April 16 (Bloomberg) -- European network carriers including Air France-KLM Group and Deutsche Lufthansa AG face a heightened challenge from both local discount airlines and Gulf operators serving routes to Asia, analysis by Amadeus IT Holding SA shows.
Low-cost carriers led by Ryanair Holdings Plc lifted their share of European traffic 4 percent to 38 percent in 2012, while travel from Europe to Asia via the hubs of Emirates, Qatar Airways Ltd. and Etihad Airways PJSC grew 20 percent, according to data from Madrid-based Amadeus’s global booking system.
Air France, Lufthansa and Iberia of Spain are among former flag-carriers revamping short-haul operations in an effort to end losses and stave off the advances of Ryanair and its peers. Cologne-based Lufthansa said last month it might also establish a low-cost operation to Asia in response to airlines that have exploited the Gulf’s geographical position to grab a growing share of lucrative inter-continental transfer traffic.
“These figures are quite worrying for the network carriers,” said Yan Derocles, an analyst at Oddo Securities in Paris with a “neutral” rating on Lufthansa and IAG SA, parent of Iberia and British Airways, and a “buy” on Air France-KLM. “They’ve begun to take action in Europe, where the challenge is crystal clear, but they’re going to have to do more to maintain market share in long-haul, which has been quite profitable.”
Low-cost penetration is greatest in Europe, according to Amadeus. The nations there with the highest proportion of departing passengers using discount airlines are Spain, on 57 percent, and the U.K., home country of EasyJet Plc and the location of Ryanair’s biggest base, with 52 percent.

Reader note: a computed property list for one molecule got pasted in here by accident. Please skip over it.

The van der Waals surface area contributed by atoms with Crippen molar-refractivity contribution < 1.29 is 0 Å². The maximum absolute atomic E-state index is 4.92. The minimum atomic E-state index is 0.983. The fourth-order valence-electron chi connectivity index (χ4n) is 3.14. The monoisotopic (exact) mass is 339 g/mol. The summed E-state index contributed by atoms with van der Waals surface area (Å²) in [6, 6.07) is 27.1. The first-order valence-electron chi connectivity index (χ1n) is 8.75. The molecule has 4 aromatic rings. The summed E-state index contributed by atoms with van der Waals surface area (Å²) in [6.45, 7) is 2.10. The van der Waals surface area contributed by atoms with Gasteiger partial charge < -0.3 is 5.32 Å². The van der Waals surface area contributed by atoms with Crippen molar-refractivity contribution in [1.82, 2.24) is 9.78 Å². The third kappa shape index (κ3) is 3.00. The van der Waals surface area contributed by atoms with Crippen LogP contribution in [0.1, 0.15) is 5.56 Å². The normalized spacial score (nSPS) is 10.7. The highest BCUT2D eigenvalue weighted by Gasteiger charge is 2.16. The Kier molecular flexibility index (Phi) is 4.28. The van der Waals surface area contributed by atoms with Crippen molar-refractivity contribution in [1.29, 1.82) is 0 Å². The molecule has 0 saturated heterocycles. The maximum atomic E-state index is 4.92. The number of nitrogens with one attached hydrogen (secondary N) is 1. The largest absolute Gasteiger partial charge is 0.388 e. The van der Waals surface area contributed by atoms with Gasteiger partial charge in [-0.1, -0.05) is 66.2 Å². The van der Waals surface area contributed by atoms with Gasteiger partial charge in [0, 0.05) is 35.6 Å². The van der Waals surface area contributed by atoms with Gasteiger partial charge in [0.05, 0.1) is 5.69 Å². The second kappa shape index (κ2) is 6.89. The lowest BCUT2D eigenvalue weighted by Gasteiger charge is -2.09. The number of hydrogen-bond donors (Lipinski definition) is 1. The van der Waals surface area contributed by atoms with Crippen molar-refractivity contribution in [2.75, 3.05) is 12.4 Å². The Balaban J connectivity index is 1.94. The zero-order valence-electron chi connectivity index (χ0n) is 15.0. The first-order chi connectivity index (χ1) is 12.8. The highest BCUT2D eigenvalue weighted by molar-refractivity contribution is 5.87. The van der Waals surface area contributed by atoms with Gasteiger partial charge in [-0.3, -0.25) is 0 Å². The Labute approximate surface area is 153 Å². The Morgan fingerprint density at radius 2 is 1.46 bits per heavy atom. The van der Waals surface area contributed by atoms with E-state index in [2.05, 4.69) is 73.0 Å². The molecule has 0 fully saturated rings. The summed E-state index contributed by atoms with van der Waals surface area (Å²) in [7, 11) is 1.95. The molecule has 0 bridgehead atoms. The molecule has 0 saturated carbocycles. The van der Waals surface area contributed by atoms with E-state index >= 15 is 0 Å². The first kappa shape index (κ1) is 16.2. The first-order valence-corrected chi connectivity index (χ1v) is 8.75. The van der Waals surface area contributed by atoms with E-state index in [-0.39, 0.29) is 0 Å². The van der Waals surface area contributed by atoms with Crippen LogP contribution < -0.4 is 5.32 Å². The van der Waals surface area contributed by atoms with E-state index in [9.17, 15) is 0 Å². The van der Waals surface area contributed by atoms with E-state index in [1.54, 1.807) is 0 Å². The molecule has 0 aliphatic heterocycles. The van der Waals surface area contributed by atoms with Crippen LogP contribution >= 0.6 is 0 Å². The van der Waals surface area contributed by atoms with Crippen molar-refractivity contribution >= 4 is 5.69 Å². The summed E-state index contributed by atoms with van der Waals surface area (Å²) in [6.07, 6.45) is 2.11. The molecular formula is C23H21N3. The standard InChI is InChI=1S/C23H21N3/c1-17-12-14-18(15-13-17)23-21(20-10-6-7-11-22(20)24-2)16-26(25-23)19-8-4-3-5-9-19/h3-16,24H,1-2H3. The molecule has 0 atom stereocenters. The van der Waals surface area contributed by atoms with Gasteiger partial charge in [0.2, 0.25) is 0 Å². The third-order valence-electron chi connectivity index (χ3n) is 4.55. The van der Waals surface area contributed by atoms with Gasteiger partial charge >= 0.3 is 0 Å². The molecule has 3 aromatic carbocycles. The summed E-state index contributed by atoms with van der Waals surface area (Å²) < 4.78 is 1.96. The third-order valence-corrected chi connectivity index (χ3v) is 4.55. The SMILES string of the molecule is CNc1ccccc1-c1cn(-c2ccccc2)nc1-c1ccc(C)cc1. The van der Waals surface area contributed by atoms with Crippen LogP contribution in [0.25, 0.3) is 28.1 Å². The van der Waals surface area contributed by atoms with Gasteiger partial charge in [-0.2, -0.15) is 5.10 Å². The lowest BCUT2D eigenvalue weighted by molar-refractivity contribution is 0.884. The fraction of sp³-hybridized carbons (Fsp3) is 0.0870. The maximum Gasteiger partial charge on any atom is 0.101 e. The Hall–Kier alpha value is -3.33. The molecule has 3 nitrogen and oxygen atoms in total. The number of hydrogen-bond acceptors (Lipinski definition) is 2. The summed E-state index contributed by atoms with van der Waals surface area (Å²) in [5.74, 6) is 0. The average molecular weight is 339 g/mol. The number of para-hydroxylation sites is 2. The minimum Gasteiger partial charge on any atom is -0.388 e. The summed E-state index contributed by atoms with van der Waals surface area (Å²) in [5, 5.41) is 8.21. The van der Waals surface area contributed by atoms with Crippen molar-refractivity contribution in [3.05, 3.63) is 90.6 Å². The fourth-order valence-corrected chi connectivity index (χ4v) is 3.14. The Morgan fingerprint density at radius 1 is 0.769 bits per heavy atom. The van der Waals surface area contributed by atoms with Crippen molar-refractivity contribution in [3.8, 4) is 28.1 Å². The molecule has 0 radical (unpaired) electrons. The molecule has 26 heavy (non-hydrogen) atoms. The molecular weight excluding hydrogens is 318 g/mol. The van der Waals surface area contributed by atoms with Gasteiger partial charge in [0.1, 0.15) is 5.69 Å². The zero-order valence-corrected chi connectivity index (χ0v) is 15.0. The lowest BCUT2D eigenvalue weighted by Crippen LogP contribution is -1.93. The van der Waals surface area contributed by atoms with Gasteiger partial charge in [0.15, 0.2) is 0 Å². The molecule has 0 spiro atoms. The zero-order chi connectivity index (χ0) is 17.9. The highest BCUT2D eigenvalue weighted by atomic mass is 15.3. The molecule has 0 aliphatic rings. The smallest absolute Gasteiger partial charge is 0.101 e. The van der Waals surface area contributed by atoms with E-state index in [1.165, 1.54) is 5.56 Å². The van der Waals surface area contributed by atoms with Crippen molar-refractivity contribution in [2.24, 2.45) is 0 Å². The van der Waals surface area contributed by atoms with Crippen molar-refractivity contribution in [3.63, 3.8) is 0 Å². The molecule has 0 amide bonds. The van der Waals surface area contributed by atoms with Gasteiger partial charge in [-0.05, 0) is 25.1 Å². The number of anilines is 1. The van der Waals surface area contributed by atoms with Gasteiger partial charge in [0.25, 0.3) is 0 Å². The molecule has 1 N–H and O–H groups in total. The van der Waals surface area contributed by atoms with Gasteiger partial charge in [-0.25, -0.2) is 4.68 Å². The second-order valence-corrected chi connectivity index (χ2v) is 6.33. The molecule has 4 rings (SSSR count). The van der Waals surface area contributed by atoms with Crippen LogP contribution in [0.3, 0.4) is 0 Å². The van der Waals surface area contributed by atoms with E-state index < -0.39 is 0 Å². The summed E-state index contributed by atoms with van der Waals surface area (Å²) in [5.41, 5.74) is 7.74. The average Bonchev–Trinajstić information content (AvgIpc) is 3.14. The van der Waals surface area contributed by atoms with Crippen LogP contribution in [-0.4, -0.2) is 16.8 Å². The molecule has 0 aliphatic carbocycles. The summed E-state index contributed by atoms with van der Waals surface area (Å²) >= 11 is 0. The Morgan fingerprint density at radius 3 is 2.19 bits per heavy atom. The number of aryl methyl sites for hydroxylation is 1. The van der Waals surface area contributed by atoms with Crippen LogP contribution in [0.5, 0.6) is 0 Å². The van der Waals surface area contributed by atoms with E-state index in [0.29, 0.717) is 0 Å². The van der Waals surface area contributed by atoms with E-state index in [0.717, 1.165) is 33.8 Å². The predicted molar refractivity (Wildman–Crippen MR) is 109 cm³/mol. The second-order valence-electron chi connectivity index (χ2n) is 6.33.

In the long-haul market, Gulf airports in Dubai, Doha and Abu Dhabi have already grabbed a 15 percent share of air traffic from Europe to the Asia-Pacific, according to the report.
“The Middle East airlines have been successful at delivering high levels of service to cater to the needs of premium passengers,” Cyril Tetaz, Amadeus’ head of marketing, said by e-mail.
While IAG’s British Airways has maintained some room for maneuver by recruiting Qatar Airways to its Oneworld alliance, Air France-KLM and Lufthansa will “have to fight” to stave off the Middle Eastern challenge, Oddo’s Derocles said.
Airlines everywhere face heightened competition, Amadeus said, with 38 percent of total traffic involving routes served by four or more airlines, rising to 75 percent in Asia, where 27 percent of travel involves markets with at least five carriers.
Only 35 percent of traffic worldwide is on routes with one or two operators -- a four-point drop in the past two years -- falling to 25 percent in Asia.
Seven of the world’s 10 busiest routes by passenger volume are in Asia, according to the report, with the globe’s busiest link being between the South Korean island of Jeju and Seoul, followed by flights between Sapporo, Japan, and Tokyo.
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